During the 12 months of the density survey, a total of 97 zacatuche rabbits were sighted along 96 km of transect. The analysis of this data using the Distance 5.0 software indicates that the half-normal + 1cosine model provided the best fit to our distance data according to the AIC and variance values (Table 2). This model estimates a density of 4.2 individuals/ha.

Discussion

Our results represent an increase of the knowledge related to the range of the distribution for R. diazi into the COBIOCH and its influence zone. Most of the recent estimated area was not included in the distribution map proposed by Velázquez et al. (1996), which is the basis for the IUCN map (IUCN 2012). Clearly, our findings do not represent an expansion of the zacatuche rabbit in the Sierra de Chihinautzin, but reflects our intensive sampling. Before our field survey, there were only 49 historical records based on collecting data, literature and field surveys conducted in the study area (Appendixes 2 and 3 in Velázquez et al. 1996).

Velázquez et al. (1996) based on those records, together with an analysis of climate, elevation and vegetation maps along the Trans-Mexican Volcanic Belt, recognized six peripheral areas (isolated from each other) for the zacatuche rabbit within the area inside the COBIOCH. Our direct and indirect records point to a different scenario. First, the proximity of all the records indicates that the populations of the zacatuche rabbit might not be isolated from each other and that the rabbits are likely moving between landscapes. The only barrier to dispersal is the highway 95D (Mexico City-Cuernavaca), built in 1952, that crosses the COBIOCH and has barred connectivity between populations on either side of it (Uriostegui-Velarde 2014). Second, Velázquez et al. (1996) recognized as core distribution areas of R. diazi those with suitable habitat where rabbits were sighted and traces (pellets) were found. The results presented here clearly meet these criteria, therefore indicating that the COBIOCH must be also considered a core area of the zacatuche rabbit. Added to that, our result regarding the estimated annual density also provides evidence that the COBIOCH is one of the most important habitats for zacatuche rabbit populations. Density estimated is higher than the only previous report of 1.2 rabbits/ha for the area of the Pelado Volcano using a similar methodology (Velázquez 1994).

These results make an important contribution to our knowledge of the distribution of R. diazi, and the evidence regarding its occurrence and density obtained during this study allow us to suggest that the COBIOCH provides a suitable habitat with conditions that are appropriate for R. diazi to establish and maintain populations with high abundances. It is therefore necessary to implement conservation actions that focus on habitat management and protection in order to avoid the habitat loss and fragmentation that result from grazing, crop cultivation and road construction.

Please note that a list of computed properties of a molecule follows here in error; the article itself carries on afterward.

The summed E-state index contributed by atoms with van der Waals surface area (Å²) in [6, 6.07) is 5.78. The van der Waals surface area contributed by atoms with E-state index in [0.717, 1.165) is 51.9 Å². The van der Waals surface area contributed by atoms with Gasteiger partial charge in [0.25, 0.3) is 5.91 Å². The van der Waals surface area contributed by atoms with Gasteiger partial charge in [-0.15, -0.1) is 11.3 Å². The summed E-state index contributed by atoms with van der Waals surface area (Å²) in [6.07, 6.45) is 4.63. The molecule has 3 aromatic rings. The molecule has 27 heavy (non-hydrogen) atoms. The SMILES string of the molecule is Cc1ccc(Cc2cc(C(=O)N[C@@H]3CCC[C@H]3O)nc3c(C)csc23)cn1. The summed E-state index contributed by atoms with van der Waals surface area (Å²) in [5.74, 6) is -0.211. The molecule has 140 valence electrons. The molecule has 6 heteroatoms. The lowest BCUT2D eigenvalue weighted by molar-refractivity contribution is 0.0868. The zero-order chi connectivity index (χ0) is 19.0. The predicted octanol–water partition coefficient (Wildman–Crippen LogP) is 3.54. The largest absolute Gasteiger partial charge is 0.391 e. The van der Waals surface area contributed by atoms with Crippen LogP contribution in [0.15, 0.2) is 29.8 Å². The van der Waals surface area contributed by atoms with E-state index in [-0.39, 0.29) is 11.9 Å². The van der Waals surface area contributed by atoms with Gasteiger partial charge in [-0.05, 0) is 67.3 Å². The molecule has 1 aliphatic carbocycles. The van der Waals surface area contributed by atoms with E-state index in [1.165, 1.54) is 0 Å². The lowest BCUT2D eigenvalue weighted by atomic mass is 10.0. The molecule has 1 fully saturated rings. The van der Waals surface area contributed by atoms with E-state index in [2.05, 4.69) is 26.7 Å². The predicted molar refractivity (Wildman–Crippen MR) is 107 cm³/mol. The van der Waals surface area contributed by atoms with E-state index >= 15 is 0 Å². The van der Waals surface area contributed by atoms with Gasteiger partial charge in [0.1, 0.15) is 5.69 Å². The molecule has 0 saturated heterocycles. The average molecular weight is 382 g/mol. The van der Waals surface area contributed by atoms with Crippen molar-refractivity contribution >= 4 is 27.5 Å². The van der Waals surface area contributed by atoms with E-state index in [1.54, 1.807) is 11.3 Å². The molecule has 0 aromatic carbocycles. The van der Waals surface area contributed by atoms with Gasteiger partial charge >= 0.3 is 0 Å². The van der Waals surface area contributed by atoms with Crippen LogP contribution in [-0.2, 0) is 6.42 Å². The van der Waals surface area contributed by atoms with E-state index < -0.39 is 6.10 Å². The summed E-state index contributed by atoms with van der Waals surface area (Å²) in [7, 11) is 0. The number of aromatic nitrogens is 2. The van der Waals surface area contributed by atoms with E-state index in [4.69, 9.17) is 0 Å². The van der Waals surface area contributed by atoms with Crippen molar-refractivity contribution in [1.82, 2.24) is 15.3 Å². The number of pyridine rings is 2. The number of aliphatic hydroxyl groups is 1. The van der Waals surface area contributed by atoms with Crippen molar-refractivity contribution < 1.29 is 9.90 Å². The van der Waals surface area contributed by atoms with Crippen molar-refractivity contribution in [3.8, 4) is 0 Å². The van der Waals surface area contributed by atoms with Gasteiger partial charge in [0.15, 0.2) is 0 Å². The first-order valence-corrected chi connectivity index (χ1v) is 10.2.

Acknowledgements

We thank all students of the Facultad de Ciencias Biológicas, of the Universidad Autónoma del Estado de Morelos for helping with the field-work. This study was partially funded by the Comisión Nacional de Áreas Naturales Protegidas. A. Rizo-Aguilar received a graduate studies scholarship from CONACYT (44564).

Literature cited

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Submited: March 16, 2016

Reviewed: April 4, 2016

Accepted: April 26, 2016

Associated editor: Consuelo Lorenzo

Appendix 1

List of sampled points used to document both distribution and estimated occupied area of Romerolagus diazi within the COBIOCH.

X

Y

X

Y

1

481452.8630

2110266.7704

43

468505.3013

2110784.7857

2

478781.8766

2108370.8834

44

469682.3159

2110006.8160

3

479526.7436

2110152.6332

45

470225.3242

2107237.9499

4

478861.7115

2110455.5028

46

470238.8004

2107681.3369

5

477642.8210

2110156.6659

47

471039.5803

2107743.6436

6

469528.2843

2110561.6963

48

471139.3437

2107960.9222

7

470095.3161

2110646.8244

49

471508.5979

2111234.5920

8

470445.3828

2110280.5183

50

471635.9637

2111470.7897

9

478809.1557

2108203.6573

51

471849.9994

2106855.7496

10

478830.1949

2108710.7495

52

471862.5065

2107320.1455

11

478315.6355

2108526.9412

53

474542.1658

2112130.2452

12

478158.4247

2109034.2433

54

474630.8961

2112506.5556

13

478176.6789

2109642.7621

55

475018.2599

2112546.2835

14

478229.9038

2110171.3304

56

475210.9037

2112666.7673

15

479429.0815

2108525.6660

57

476852.6562

2111819.5911

16

479453.0189

2109026.6088

58

476968.6579

2111699.5974

17

477708.9807

2109529.6043

59

477487.0047

2110139.3884

18

477532.1418

2110694.6526

60

477742.3155

2110814.5933

19

477800.4594

2110267.1193

61

477865.0494

2109502.8715

20

479503.2318

2109506.0086

62

478043.0510

2110618.2535

21

478994.6300

2109395.9373

63

478257.6772

2109780.6970

22

479970.4083

2109148.9770

64

478317.6782

2108533.7618

23

480156.9184

2108666.2467

65

478590.6820

2111899.5868

24

480935.3395

2109691.9517

66

478613.6823

2111876.5880

25

481051.7239

2109200.0827

67

478635.6828

2109812.6953

26

481991.2748

2110720.4900

68

478876.6865

2108059.7864

27

482157.2441

2110111.7888

69

479007.7023

2110470.4311

28

481613.3426

2109734.2912

70

479029.6886

2110830.6423

29

474626.7103

2112185.9736

71

479262.6922

2108234.7773

30

473285.1538

2111895.8928

72

479355.0674

2110590.4048

31

473812.5856

2110887.0433

73

479590.6359

2110537.2276

32

474329.0247

2110336.1694

74

479623.9575

2110290.3604

33

471690.5902

2106706.9106

75

479627.6977

2108285.7746

34

472060.6061